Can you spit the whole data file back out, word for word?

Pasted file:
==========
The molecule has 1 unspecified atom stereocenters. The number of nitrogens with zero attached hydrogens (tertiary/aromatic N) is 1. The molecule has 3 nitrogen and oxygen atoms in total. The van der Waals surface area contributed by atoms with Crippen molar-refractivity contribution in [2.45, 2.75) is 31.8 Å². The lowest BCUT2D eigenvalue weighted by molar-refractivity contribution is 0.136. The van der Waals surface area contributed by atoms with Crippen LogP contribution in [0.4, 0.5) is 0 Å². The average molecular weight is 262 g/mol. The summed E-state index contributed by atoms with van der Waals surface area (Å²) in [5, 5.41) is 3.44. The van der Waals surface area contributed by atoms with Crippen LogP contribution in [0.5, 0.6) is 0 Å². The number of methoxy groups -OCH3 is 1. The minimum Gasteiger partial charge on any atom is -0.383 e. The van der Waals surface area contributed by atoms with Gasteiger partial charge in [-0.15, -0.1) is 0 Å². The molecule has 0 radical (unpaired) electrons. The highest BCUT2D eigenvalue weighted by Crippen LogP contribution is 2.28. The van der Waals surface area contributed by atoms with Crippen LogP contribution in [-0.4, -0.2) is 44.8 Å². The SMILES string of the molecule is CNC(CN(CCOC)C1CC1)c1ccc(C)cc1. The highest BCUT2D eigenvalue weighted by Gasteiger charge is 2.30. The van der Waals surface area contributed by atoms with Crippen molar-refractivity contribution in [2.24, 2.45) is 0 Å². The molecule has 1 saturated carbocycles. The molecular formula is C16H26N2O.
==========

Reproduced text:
The molecule has 1 unspecified atom stereocenters. The number of nitrogens with zero attached hydrogens (tertiary/aromatic N) is 1. The molecule has 3 nitrogen and oxygen atoms in total. The van der Waals surface area contributed by atoms with Crippen molar-refractivity contribution in [2.45, 2.75) is 31.8 Å². The lowest BCUT2D eigenvalue weighted by molar-refractivity contribution is 0.136. The van der Waals surface area contributed by atoms with Crippen LogP contribution in [0.4, 0.5) is 0 Å². The average molecular weight is 262 g/mol. The summed E-state index contributed by atoms with van der Waals surface area (Å²) in [5, 5.41) is 3.44. The van der Waals surface area contributed by atoms with Crippen LogP contribution in [0.5, 0.6) is 0 Å². The number of methoxy groups -OCH3 is 1. The minimum Gasteiger partial charge on any atom is -0.383 e. The van der Waals surface area contributed by atoms with Gasteiger partial charge in [-0.15, -0.1) is 0 Å². The molecule has 0 radical (unpaired) electrons. The highest BCUT2D eigenvalue weighted by Crippen LogP contribution is 2.28. The van der Waals surface area contributed by atoms with Crippen LogP contribution in [-0.4, -0.2) is 44.8 Å². The SMILES string of the molecule is CNC(CN(CCOC)C1CC1)c1ccc(C)cc1. The highest BCUT2D eigenvalue weighted by Gasteiger charge is 2.30. The van der Waals surface area contributed by atoms with Crippen molar-refractivity contribution in [2.24, 2.45) is 0 Å². The molecule has 1 saturated carbocycles. The molecular formula is C16H26N2O.